Rye was the only real whiskey anybody drank prior to prohibition. Bourbon? Barely anybody touched the stuff. It existed, but wasn't really popular until after prohibition. When you watch an old western on TV and somebody orders whiskey, they were ordering rye. Rye has this grittiness to it, this classic mystique of the old days, the harder days. Rye is dirty. Rye burns the throat, and hard men drink it. There is nothing ultra-premium about rye.
I looked at the elegantly tapered bottle on the shelf before me. I take note of its clean simple label. This wasn't rye that I was looking it. In my eyes, it was a gimmick. What right did it have to come out of nowhere, and just declare itself champion over all other ryes, without being tested in the fires.
It wasn't until just recently that I discovered that (ri)1 is actually made by Jim Beam. I suppose that offers some merit to it. I definitely will have to try it. But is it really worth $50 a bottle. This shit is expensive. Being a lover of rye whiskey, I am definitely taking a biased stance on this one. I love Jim Beam, and I hope that this whiskey is spectacular, but their marketing campaign and image for this one just doesn't sit right with me. I don't think it ever will. Rye doesn't belong in a fancy bottle with all the top shelf booze. It belongs buried in the back, and when the bartender takes it out to serve a lone, grizzled, old man, sitting in a dark corner of the bar, fingerprints can be seen in the dust that has collected on the bottle.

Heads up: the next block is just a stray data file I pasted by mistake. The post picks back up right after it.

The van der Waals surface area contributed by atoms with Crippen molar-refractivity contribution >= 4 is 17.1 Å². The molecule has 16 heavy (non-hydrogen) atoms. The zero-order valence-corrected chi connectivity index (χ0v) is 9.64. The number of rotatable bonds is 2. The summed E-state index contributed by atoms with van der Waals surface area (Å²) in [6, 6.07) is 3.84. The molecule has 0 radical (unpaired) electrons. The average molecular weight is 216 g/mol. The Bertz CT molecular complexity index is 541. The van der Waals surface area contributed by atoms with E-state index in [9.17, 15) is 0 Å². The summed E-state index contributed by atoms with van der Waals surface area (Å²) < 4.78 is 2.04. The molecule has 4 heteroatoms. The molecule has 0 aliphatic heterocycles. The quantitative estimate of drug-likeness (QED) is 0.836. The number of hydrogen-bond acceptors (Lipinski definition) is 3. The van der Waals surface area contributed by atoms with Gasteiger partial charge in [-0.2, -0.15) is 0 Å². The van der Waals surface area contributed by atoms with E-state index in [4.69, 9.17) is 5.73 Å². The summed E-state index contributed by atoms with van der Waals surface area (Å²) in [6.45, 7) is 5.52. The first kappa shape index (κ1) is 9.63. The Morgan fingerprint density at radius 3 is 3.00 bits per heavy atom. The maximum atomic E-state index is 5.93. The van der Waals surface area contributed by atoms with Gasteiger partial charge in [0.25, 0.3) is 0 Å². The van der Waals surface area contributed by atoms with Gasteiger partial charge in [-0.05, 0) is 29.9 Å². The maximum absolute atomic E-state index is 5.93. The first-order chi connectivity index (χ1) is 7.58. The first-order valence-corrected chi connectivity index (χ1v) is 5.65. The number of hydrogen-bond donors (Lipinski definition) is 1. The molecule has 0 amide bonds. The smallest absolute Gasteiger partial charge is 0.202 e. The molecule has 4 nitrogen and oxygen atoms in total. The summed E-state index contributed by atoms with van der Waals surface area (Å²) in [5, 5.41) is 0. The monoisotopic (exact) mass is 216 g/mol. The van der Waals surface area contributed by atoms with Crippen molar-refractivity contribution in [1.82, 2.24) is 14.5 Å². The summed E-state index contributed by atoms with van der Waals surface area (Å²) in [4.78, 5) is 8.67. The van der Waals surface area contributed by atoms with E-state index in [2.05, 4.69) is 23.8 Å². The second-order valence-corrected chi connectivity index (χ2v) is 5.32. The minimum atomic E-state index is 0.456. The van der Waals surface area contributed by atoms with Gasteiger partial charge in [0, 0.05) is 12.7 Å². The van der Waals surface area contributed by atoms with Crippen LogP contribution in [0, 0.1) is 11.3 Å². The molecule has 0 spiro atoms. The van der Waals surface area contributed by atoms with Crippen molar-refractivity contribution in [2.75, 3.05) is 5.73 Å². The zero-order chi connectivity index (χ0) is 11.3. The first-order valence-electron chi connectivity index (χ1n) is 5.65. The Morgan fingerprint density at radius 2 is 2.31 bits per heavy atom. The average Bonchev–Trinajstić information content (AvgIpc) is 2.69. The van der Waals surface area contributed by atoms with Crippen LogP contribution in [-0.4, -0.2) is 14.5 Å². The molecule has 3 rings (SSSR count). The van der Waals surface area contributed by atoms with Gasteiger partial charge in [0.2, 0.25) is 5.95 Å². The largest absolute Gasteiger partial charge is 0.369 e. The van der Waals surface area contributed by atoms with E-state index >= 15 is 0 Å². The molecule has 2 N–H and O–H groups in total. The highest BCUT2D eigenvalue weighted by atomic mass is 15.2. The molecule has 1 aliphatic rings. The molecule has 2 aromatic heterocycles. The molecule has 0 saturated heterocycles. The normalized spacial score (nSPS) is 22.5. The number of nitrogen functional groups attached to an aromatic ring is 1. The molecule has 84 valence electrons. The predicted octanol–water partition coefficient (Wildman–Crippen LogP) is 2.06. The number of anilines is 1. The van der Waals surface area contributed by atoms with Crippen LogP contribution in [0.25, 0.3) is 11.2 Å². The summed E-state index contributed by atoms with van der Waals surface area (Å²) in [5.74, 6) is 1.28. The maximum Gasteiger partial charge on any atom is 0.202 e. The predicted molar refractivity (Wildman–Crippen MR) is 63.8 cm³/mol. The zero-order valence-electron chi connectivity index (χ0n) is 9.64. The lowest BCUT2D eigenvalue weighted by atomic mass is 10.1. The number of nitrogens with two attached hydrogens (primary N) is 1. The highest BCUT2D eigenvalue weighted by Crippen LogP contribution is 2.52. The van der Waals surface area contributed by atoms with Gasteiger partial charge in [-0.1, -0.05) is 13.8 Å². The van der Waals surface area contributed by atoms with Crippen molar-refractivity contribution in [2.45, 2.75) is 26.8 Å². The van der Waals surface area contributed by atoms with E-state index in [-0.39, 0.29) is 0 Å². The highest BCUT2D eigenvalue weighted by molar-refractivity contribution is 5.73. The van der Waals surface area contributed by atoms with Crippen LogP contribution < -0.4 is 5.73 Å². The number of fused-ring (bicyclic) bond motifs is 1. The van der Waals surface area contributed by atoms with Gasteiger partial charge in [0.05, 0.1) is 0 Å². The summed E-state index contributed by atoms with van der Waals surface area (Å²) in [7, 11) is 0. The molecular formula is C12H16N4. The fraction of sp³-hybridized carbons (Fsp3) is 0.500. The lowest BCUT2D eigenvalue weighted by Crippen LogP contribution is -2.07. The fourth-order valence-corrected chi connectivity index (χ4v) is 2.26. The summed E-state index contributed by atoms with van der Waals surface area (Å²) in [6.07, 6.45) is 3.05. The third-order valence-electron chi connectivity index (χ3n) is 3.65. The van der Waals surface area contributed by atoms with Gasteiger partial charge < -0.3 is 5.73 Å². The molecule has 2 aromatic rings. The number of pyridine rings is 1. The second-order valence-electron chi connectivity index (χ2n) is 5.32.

Monday, April 13, 2009
Sunday, April 12, 2009
I mean it isn't easy when you've been drinking and all the text across the top of the screen is backwards and in Arabic. How was I supposed to know which button was which.
But I guess if they're scanning our site for objectionable content now, I might as well give them some.
I find this image highly objectionable, for many reasons that don't need explaining.
Friday, April 10, 2009
Thursday, April 9, 2009
As you all know (all 3 of you who actually read this blog), I like to bring back with me unique and exotic alcoholic beverages from my many journeys. I'm not expecting much, since I'm pretty much limited to the duty free in these Islamic countries. But, I will try my best. If nothing else, I can always pick up another bottle of Havana Club.
8:10PM - I've arrived at JFK in New York. I slept during the last 20 minutes of the flight. Combine that with the 5-6 drinks I had in Pgh, and I arrived in a that grogy and slightly drunk state. I'm not used to a international flight via Delta, and I'm a little worried. It's a 12 hr flight and from what I'm told, I only get one complimentary drink during the meal. Everything else costs money. And that is "drink" drink. Not just alcohol. Cheap Ass Bastards.
9:13:PM - Oh God! The Stench!
F*ck you, Delta Airlines.